Friday, April 12, 2013

I Traveled Alone Behind the Iron Curtain
During the Cold War.

By Paul Iorio
This is the transit visa that enabled me to get through the Iron Curtain,
August 20, 1976. The border crossing, as shown on the visa stamp, was
Edirne, which is at the intersection of Turkey, Bulgaria and Greece.
I was entering Bulgaria from Turkey.

The Iron Curtain is back!

Not the physical curtain, of course, which remains on the proverbial scrap

heap of history.

But the subject, which is as hot as ever -- and not just because of the death

of Margaret Thatcher, who (as we all know) ran the U.K. when the curtain

began to fall in eastern Europe.

There's also a brand new movie by director Martin Persiel, “This

Ain’t California,” about skateboarders in East Germany during the


That flick follows author Anne Applebaum’s critically acclaimed book “Iron

Curtain,” released late last year, and an off-Broadway musical called

“Iron Curtain,” which opened to raves the year before. IRON CURTAIN BOOK OF LATE 2012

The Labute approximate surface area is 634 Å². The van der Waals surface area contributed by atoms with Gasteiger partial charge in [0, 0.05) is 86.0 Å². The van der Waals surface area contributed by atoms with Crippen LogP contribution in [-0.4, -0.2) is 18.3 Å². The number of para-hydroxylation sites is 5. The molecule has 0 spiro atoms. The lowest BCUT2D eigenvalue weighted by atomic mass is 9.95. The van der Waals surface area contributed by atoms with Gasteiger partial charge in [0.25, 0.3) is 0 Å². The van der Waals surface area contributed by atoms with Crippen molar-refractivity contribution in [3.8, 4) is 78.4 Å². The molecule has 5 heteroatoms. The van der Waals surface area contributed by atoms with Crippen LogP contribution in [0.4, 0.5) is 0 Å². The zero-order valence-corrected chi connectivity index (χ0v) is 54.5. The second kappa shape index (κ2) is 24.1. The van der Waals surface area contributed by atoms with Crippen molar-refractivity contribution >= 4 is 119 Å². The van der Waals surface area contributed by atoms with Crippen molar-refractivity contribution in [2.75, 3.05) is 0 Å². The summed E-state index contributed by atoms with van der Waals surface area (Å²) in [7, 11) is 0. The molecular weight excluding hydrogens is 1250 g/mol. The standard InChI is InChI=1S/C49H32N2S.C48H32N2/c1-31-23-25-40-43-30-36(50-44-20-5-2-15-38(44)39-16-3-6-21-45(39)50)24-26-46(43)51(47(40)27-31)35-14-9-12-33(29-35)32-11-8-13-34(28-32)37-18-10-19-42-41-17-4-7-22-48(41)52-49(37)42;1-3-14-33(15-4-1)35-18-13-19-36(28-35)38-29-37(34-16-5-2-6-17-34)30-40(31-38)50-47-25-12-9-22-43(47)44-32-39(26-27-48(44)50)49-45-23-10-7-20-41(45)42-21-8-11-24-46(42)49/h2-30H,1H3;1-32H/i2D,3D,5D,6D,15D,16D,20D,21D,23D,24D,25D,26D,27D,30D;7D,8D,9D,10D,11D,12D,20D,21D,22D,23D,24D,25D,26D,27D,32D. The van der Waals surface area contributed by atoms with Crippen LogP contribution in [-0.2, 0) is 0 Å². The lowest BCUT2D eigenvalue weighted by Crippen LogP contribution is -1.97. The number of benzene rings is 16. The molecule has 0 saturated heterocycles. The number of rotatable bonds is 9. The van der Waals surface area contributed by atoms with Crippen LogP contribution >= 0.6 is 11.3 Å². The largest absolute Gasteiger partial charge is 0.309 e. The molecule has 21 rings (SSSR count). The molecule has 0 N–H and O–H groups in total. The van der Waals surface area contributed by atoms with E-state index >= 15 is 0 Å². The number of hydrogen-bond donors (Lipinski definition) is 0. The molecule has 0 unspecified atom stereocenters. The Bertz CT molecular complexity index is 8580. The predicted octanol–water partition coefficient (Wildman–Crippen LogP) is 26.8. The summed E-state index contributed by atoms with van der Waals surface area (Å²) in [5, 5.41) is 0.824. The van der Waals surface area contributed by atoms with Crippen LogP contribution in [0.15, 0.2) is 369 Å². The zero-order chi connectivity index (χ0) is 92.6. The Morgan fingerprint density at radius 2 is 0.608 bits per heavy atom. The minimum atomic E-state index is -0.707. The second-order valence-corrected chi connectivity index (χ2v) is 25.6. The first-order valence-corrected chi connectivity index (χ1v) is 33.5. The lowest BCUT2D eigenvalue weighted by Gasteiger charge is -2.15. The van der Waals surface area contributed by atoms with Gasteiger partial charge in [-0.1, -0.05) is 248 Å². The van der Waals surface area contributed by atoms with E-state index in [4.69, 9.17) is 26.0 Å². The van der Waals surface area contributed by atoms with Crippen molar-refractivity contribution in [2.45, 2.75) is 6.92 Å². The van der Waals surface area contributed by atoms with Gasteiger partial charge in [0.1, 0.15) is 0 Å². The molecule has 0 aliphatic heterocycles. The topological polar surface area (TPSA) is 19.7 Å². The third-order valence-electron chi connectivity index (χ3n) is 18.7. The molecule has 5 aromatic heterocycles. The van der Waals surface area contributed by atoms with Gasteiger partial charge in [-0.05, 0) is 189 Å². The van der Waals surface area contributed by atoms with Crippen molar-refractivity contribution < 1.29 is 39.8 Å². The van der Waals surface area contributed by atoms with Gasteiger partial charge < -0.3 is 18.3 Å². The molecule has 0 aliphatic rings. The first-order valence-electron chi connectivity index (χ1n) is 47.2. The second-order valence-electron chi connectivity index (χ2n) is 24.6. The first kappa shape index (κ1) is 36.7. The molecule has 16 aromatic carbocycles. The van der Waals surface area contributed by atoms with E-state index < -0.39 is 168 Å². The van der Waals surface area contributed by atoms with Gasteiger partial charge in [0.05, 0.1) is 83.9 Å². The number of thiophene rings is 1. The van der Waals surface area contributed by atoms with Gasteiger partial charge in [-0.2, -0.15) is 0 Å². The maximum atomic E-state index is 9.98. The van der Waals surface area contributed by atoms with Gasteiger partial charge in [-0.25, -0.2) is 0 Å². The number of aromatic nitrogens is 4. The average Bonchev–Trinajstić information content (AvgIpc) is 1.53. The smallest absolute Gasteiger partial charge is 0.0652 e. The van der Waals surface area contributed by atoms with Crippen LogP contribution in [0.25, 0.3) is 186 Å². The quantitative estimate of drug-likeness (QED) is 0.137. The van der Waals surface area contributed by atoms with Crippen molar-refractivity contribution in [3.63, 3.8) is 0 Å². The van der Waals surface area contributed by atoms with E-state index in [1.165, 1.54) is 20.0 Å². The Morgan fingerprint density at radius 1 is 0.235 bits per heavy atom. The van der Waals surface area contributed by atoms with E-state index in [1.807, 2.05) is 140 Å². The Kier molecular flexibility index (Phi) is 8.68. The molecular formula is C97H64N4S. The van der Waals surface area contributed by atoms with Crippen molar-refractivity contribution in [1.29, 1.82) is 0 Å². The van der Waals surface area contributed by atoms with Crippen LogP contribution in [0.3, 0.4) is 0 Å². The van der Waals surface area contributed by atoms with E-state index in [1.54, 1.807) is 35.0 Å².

Still, with each passing year, there are fewer and fewer people who

actually have first-hand remembrances of the curtain itself -- and

fewer still who went to the region on a U.S. passport in that era.

I did.

As an adventurous 19-year-old American college student, I traveled

alone by local train behind the Iron Curtain in 1976, journeying non-stop

from Florence, Italy, to Istanbul, Turkey, crossing the entire length of

both the former Yugoslavia and Bulgaria and venturing through Thrace

and European Turkey.

And then I took the whole trip again in reverse!

My non-stop trek spanned fifty-two hours, two time

zones and over two thousand miles in August '76,

following the route of the original Orient Express -- though